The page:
Thursday, May 9, 2013

Absenteeism and Overtime Pay in Trimet

       Trimet has recently made the news for its problematic overtime policy for bus and rail operators.  Revelations show a lack of regulation at both the State level and within Trimet itself.  Current Trimet rules state that light rail operators are required to take seven hours off between shifts, operators can’t work more than 17 hours during a 24 hour period, and that after 13 straight days of working, bus and rail operators are required to take the next day off.  A recent article reported that a single Trimet bus driver earned upwards of $116,624 in 2012, with $64,408 of that being overtime pay.  Apparently working 70 hours a week for fifty-two weeks straight is a lucrative decision.  Or is it?

After nodding off, the operator of a yellow line light rail train crashed into the barrier at the Expo Center. Following this incident, the Oregonian started an investigation that revealed 21 fatigue related crashes had occurred in a 3 ½ year period.  Why is there so much fatigue?
            As mentioned above, working massive amounts of overtime to make a six figure salary has in dangerous fatigue.  In 2011, there were eight drivers that made around half their $100,000+ annual income through overtime pay.  There is so much overtime work available, because so many drivers do not show up for work.   Absenteeism, which is a problem not unique to Trimet, is one of the biggest problems facing most transit agencies nationwide.   Transport Reviews journal cited a 1978 study that found the average U.S. transit operator was absent 29-57 days per year.  A quick Google search reveals this trend has not shifted.  The report went on to state the three main factors affecting the operators decision to not go into work: 1) ample overtime pay—ironically because people choose to be absent--, 2) scheduling inflexibility, and 3) occupational stresses.   The buses and trains have to run, so transit agencies are happy to oblige willing drivers.  An obvious question is why do they not hire more drivers?  According to a Portland Transport blog post, Trimet pays a considerable amount for each employee’s benefit package.  It ends up being cheaper to pay 30 hours of overtime than to hire a new driver.   Unfortunately this puts riders at risk.  Would one or two extra drivers solve this problem?  Are service or benefit cuts the solution? 

                The Chicago TransitAuthority (CTA) reported last year they had a huge success in decreasing their absentee rates by simply enforcing their own scheduling protocols.  Trimet first needs to formulate a set of scheduling protocols and enforce from there. This has already started with their Fatigue Fighting Agreement, which Camille covers in her own blog post here (link). Check it out for more details.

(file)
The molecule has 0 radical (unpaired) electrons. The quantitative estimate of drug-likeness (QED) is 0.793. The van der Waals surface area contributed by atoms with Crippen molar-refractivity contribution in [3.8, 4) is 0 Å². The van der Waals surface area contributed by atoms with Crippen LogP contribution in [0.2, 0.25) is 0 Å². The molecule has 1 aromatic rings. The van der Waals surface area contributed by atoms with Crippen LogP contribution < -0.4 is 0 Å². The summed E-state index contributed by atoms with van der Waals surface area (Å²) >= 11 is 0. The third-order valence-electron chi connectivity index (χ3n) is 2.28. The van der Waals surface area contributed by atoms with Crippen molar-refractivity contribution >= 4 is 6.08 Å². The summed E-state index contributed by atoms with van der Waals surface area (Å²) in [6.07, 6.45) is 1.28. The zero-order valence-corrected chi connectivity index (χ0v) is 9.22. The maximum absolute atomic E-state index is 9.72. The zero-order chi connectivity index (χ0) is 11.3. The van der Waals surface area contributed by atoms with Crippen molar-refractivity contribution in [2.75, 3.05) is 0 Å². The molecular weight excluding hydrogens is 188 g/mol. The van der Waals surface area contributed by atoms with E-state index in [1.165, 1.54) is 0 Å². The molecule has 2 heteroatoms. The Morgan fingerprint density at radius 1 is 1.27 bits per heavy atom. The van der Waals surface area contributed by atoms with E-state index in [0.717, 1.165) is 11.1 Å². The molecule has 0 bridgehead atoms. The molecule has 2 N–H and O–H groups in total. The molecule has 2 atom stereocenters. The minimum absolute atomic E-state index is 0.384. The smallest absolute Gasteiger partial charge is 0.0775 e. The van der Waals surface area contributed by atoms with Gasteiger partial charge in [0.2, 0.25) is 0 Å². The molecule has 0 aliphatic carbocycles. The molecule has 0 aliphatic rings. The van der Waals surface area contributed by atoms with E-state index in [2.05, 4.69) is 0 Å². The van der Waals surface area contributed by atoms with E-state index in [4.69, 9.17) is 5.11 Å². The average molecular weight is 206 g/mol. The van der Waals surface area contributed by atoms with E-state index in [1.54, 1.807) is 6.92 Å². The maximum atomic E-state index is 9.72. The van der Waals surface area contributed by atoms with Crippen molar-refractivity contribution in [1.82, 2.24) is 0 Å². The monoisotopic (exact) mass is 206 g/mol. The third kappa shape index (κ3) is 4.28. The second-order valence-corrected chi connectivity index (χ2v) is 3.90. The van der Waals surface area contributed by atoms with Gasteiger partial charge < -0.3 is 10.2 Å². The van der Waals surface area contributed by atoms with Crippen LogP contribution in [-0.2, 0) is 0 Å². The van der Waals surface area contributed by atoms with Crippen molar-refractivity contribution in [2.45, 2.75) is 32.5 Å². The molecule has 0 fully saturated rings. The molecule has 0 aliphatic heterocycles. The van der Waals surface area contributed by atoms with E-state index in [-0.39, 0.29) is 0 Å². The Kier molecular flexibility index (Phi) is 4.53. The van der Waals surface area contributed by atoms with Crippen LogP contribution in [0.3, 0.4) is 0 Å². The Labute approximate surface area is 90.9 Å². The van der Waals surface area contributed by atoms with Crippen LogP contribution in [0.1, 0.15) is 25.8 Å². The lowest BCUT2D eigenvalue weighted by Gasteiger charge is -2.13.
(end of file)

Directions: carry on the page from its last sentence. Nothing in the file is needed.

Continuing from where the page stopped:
This was pleasantly reviewed by Shawn Ingersoll.


  1. I didn't know this about Trimet but to be honest, I'm not surprised. Is there a chance that absenteeism is largely a result of actual sickness? I think of this because the drivers' "workplace" is constantly in contact with huge inflows and outflows of multiple people all day long, which possibly makes them somewhat more susceptible to illness than for example, someone who works in an office cubicle. Add that to fatigue and the pressure to get in overtime hours and there's a recipe for some long-term ailments (like an intense flu that should've only lasted a week but sticks around for several weeks and just won't go away). I'd be really interested to see Trimet take an initiative like the CTA and see what kind of results we could expect from that.

  2. I'm sure that the stress and location of the job has something to do with absenteeism. I read that average absentee rates for the workplace is 2-4% whereas it's 10% for transit agencies. In the literature I've been able to find (there is an OTREC report on Trimet's absenteeism), blame seems mostly to fall to the overtime pay structure and a lack of oversight. Sometimes overtime is scheduled in and other times it's picked up when people don't show up. There is what is called an "extraboard" which is a group of operators whose only job is to work the hours of those who are absent. If overtime is so easy and encouraged to accrue, than the wages lost due to an absence can very easily be made up.

    Also is was suggested by someone who was an operator at Trimet, that the operators never knew their supervisors. Nine supervisors for the whole fleet could never know who isn't making wise choices. There are so many variables to this problem. How do you see it being played out? What do you think should change first?

  3. Great post, first off. This seems to be a hot topic for all transit agencies these days. I can tell you that it appears that much of the absenteeism "outbreak" comes from the culture at transit agencies. If one driver figures out that they can get paid so much in overtime and take a few more days off, the word spreads around quick. So personally, I think a little mix of policy changes (that could potentially limit the amount of overtime allowed) and culture changes could potentially minimize the issue. However, as we all know, policy changes related to unionized worker is no easy task, nor is changing a workplace's culture.


Note: Only a member of this blog may post a comment.